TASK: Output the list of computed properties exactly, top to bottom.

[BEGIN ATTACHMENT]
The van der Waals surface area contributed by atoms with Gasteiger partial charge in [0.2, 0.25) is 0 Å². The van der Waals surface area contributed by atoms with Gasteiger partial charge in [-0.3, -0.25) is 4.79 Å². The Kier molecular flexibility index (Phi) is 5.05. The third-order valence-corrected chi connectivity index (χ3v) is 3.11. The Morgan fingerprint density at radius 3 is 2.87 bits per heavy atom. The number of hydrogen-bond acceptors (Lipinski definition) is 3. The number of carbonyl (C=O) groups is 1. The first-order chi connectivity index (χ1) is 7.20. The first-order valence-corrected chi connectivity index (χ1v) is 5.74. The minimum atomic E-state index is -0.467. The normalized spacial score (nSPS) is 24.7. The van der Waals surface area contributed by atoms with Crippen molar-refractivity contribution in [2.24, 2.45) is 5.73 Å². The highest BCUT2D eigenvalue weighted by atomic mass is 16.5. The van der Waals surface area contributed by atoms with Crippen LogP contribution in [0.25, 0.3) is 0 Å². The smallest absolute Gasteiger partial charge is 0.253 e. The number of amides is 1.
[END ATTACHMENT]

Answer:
The van der Waals surface area contributed by atoms with Gasteiger partial charge in [0.2, 0.25) is 0 Å². The van der Waals surface area contributed by atoms with Gasteiger partial charge in [-0.3, -0.25) is 4.79 Å². The Kier molecular flexibility index (Phi) is 5.05. The third-order valence-corrected chi connectivity index (χ3v) is 3.11. The Morgan fingerprint density at radius 3 is 2.87 bits per heavy atom. The number of hydrogen-bond acceptors (Lipinski definition) is 3. The number of carbonyl (C=O) groups is 1. The first-order chi connectivity index (χ1) is 7.20. The first-order valence-corrected chi connectivity index (χ1v) is 5.74. The minimum atomic E-state index is -0.467. The normalized spacial score (nSPS) is 24.7. The van der Waals surface area contributed by atoms with Crippen molar-refractivity contribution in [2.24, 2.45) is 5.73 Å². The highest BCUT2D eigenvalue weighted by atomic mass is 16.5. The van der Waals surface area contributed by atoms with Crippen LogP contribution in [0.25, 0.3) is 0 Å². The smallest absolute Gasteiger partial charge is 0.253 e. The number of amides is 1.